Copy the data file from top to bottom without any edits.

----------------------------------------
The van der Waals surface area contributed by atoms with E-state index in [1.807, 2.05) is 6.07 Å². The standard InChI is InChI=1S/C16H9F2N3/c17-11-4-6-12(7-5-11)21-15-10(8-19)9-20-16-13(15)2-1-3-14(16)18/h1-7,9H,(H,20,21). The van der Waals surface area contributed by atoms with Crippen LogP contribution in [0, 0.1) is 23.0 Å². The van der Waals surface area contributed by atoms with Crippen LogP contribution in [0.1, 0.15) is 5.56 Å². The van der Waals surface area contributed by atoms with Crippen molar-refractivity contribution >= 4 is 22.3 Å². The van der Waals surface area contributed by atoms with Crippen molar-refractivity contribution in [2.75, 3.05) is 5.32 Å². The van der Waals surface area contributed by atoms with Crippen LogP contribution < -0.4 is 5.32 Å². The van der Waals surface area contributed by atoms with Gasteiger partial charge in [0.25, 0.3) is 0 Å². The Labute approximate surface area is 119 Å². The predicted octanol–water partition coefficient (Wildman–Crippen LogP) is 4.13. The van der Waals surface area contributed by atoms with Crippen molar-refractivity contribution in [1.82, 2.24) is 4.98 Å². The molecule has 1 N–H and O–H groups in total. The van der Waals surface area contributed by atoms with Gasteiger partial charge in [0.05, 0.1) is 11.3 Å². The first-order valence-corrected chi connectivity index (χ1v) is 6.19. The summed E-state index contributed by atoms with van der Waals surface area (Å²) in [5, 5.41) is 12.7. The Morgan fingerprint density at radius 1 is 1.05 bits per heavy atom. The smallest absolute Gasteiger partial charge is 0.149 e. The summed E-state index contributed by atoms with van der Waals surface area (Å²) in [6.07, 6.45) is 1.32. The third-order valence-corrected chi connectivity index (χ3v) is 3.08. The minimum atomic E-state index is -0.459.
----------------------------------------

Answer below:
The van der Waals surface area contributed by atoms with E-state index in [1.807, 2.05) is 6.07 Å². The standard InChI is InChI=1S/C16H9F2N3/c17-11-4-6-12(7-5-11)21-15-10(8-19)9-20-16-13(15)2-1-3-14(16)18/h1-7,9H,(H,20,21). The van der Waals surface area contributed by atoms with Crippen LogP contribution in [0, 0.1) is 23.0 Å². The van der Waals surface area contributed by atoms with Crippen LogP contribution in [0.1, 0.15) is 5.56 Å². The van der Waals surface area contributed by atoms with Crippen molar-refractivity contribution >= 4 is 22.3 Å². The van der Waals surface area contributed by atoms with Crippen molar-refractivity contribution in [2.75, 3.05) is 5.32 Å². The van der Waals surface area contributed by atoms with Crippen LogP contribution < -0.4 is 5.32 Å². The van der Waals surface area contributed by atoms with Gasteiger partial charge in [0.25, 0.3) is 0 Å². The Labute approximate surface area is 119 Å². The predicted octanol–water partition coefficient (Wildman–Crippen LogP) is 4.13. The van der Waals surface area contributed by atoms with Crippen molar-refractivity contribution in [1.82, 2.24) is 4.98 Å². The molecule has 1 N–H and O–H groups in total. The van der Waals surface area contributed by atoms with Gasteiger partial charge in [0.05, 0.1) is 11.3 Å². The first-order valence-corrected chi connectivity index (χ1v) is 6.19. The summed E-state index contributed by atoms with van der Waals surface area (Å²) in [5, 5.41) is 12.7. The Morgan fingerprint density at radius 1 is 1.05 bits per heavy atom. The smallest absolute Gasteiger partial charge is 0.149 e. The summed E-state index contributed by atoms with van der Waals surface area (Å²) in [6.07, 6.45) is 1.32. The third-order valence-corrected chi connectivity index (χ3v) is 3.08. The minimum atomic E-state index is -0.459.